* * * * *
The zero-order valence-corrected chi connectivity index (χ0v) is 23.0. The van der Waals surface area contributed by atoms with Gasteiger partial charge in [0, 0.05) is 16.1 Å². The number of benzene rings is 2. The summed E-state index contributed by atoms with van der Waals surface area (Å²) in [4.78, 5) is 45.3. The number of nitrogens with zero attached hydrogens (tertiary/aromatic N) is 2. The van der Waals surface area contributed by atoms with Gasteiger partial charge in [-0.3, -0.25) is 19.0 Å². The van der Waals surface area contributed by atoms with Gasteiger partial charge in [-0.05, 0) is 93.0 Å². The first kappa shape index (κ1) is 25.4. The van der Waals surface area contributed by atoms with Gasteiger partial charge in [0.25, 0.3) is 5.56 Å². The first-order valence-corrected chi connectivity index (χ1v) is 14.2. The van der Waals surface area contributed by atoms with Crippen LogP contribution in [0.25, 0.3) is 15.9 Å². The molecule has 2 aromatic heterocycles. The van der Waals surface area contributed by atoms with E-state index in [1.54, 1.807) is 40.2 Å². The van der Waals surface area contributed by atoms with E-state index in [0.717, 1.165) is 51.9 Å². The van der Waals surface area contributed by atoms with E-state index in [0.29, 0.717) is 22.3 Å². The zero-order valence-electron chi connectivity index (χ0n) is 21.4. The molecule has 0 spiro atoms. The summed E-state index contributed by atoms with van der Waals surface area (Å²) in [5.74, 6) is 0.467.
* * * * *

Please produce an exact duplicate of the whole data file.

The zero-order valence-corrected chi connectivity index (χ0v) is 23.0. The van der Waals surface area contributed by atoms with Gasteiger partial charge in [0, 0.05) is 16.1 Å². The number of benzene rings is 2. The summed E-state index contributed by atoms with van der Waals surface area (Å²) in [4.78, 5) is 45.3. The number of nitrogens with zero attached hydrogens (tertiary/aromatic N) is 2. The van der Waals surface area contributed by atoms with Gasteiger partial charge in [-0.3, -0.25) is 19.0 Å². The van der Waals surface area contributed by atoms with Gasteiger partial charge in [-0.05, 0) is 93.0 Å². The first kappa shape index (κ1) is 25.4. The van der Waals surface area contributed by atoms with Gasteiger partial charge in [0.25, 0.3) is 5.56 Å². The first-order valence-corrected chi connectivity index (χ1v) is 14.2. The van der Waals surface area contributed by atoms with Crippen LogP contribution in [0.25, 0.3) is 15.9 Å². The molecule has 2 aromatic heterocycles. The van der Waals surface area contributed by atoms with E-state index in [1.54, 1.807) is 40.2 Å². The van der Waals surface area contributed by atoms with E-state index in [0.717, 1.165) is 51.9 Å². The van der Waals surface area contributed by atoms with E-state index in [0.29, 0.717) is 22.3 Å². The zero-order valence-electron chi connectivity index (χ0n) is 21.4. The molecule has 0 spiro atoms. The summed E-state index contributed by atoms with van der Waals surface area (Å²) in [5.74, 6) is 0.467.